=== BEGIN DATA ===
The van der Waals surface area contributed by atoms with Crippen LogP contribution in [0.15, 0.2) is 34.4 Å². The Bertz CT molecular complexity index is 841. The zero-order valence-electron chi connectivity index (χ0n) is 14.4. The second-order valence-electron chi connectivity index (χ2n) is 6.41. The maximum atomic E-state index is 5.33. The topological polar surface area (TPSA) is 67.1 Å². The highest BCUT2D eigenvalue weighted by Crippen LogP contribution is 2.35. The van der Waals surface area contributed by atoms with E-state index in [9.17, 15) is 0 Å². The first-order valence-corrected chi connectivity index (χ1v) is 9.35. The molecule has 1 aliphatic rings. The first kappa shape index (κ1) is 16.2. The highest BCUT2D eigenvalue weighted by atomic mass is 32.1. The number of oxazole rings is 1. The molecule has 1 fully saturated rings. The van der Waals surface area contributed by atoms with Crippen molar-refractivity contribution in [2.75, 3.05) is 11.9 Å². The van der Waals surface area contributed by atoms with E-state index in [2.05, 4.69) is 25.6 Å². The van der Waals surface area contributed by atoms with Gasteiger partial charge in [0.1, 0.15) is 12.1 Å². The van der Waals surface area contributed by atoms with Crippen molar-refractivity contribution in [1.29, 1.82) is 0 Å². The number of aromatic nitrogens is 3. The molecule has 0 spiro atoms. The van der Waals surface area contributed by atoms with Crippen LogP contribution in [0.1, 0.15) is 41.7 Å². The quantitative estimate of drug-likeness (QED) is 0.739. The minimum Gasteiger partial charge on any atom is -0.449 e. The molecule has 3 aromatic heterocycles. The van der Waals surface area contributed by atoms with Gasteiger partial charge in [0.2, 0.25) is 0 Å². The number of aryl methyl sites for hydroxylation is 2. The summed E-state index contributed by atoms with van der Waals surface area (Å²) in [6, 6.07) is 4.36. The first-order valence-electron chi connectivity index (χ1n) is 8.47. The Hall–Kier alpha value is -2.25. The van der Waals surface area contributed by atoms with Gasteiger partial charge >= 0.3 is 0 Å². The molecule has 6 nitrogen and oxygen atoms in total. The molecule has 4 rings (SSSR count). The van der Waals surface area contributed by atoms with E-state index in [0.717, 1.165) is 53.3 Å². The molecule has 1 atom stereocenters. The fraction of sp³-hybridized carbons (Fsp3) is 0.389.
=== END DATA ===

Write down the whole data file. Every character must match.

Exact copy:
The van der Waals surface area contributed by atoms with Crippen LogP contribution in [0.15, 0.2) is 34.4 Å². The Bertz CT molecular complexity index is 841. The zero-order valence-electron chi connectivity index (χ0n) is 14.4. The second-order valence-electron chi connectivity index (χ2n) is 6.41. The maximum atomic E-state index is 5.33. The topological polar surface area (TPSA) is 67.1 Å². The highest BCUT2D eigenvalue weighted by Crippen LogP contribution is 2.35. The van der Waals surface area contributed by atoms with E-state index in [9.17, 15) is 0 Å². The first-order valence-corrected chi connectivity index (χ1v) is 9.35. The molecule has 1 aliphatic rings. The first kappa shape index (κ1) is 16.2. The highest BCUT2D eigenvalue weighted by atomic mass is 32.1. The number of oxazole rings is 1. The molecule has 1 fully saturated rings. The van der Waals surface area contributed by atoms with Crippen molar-refractivity contribution in [2.75, 3.05) is 11.9 Å². The van der Waals surface area contributed by atoms with E-state index in [2.05, 4.69) is 25.6 Å². The van der Waals surface area contributed by atoms with Gasteiger partial charge in [0.1, 0.15) is 12.1 Å². The van der Waals surface area contributed by atoms with Crippen molar-refractivity contribution in [1.29, 1.82) is 0 Å². The number of aromatic nitrogens is 3. The molecule has 0 spiro atoms. The van der Waals surface area contributed by atoms with Crippen LogP contribution in [0.1, 0.15) is 41.7 Å². The quantitative estimate of drug-likeness (QED) is 0.739. The minimum Gasteiger partial charge on any atom is -0.449 e. The molecule has 3 aromatic heterocycles. The van der Waals surface area contributed by atoms with Gasteiger partial charge in [0.2, 0.25) is 0 Å². The number of aryl methyl sites for hydroxylation is 2. The summed E-state index contributed by atoms with van der Waals surface area (Å²) in [6, 6.07) is 4.36. The first-order valence-electron chi connectivity index (χ1n) is 8.47. The Hall–Kier alpha value is -2.25. The van der Waals surface area contributed by atoms with Gasteiger partial charge >= 0.3 is 0 Å². The molecule has 6 nitrogen and oxygen atoms in total. The molecule has 4 rings (SSSR count). The van der Waals surface area contributed by atoms with E-state index in [0.717, 1.165) is 53.3 Å². The molecule has 1 atom stereocenters. The fraction of sp³-hybridized carbons (Fsp3) is 0.389.